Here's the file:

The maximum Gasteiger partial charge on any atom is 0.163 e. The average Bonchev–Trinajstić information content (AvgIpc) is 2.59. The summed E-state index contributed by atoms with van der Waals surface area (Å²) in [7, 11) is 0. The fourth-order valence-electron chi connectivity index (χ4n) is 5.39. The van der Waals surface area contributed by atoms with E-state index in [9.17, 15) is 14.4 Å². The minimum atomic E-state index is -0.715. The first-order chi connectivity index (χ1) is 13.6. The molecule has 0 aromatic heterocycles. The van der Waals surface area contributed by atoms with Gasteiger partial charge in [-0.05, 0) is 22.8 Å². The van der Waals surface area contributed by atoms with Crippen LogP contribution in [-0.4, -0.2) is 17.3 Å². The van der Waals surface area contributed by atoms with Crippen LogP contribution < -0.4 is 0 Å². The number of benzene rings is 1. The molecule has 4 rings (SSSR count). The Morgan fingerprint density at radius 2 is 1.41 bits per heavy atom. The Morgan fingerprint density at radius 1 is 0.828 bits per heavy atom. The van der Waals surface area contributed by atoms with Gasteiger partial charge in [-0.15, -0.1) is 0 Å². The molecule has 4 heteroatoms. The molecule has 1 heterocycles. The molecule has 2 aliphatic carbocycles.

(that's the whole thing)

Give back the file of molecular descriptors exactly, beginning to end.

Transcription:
The maximum Gasteiger partial charge on any atom is 0.163 e. The average Bonchev–Trinajstić information content (AvgIpc) is 2.59. The summed E-state index contributed by atoms with van der Waals surface area (Å²) in [7, 11) is 0. The fourth-order valence-electron chi connectivity index (χ4n) is 5.39. The van der Waals surface area contributed by atoms with E-state index in [9.17, 15) is 14.4 Å². The minimum atomic E-state index is -0.715. The first-order chi connectivity index (χ1) is 13.6. The molecule has 0 aromatic heterocycles. The van der Waals surface area contributed by atoms with Gasteiger partial charge in [-0.05, 0) is 22.8 Å². The van der Waals surface area contributed by atoms with Crippen LogP contribution in [-0.4, -0.2) is 17.3 Å². The van der Waals surface area contributed by atoms with Crippen LogP contribution < -0.4 is 0 Å². The number of benzene rings is 1. The molecule has 4 rings (SSSR count). The Morgan fingerprint density at radius 2 is 1.41 bits per heavy atom. The Morgan fingerprint density at radius 1 is 0.828 bits per heavy atom. The van der Waals surface area contributed by atoms with Gasteiger partial charge in [-0.15, -0.1) is 0 Å². The molecule has 4 heteroatoms. The molecule has 1 heterocycles. The molecule has 2 aliphatic carbocycles.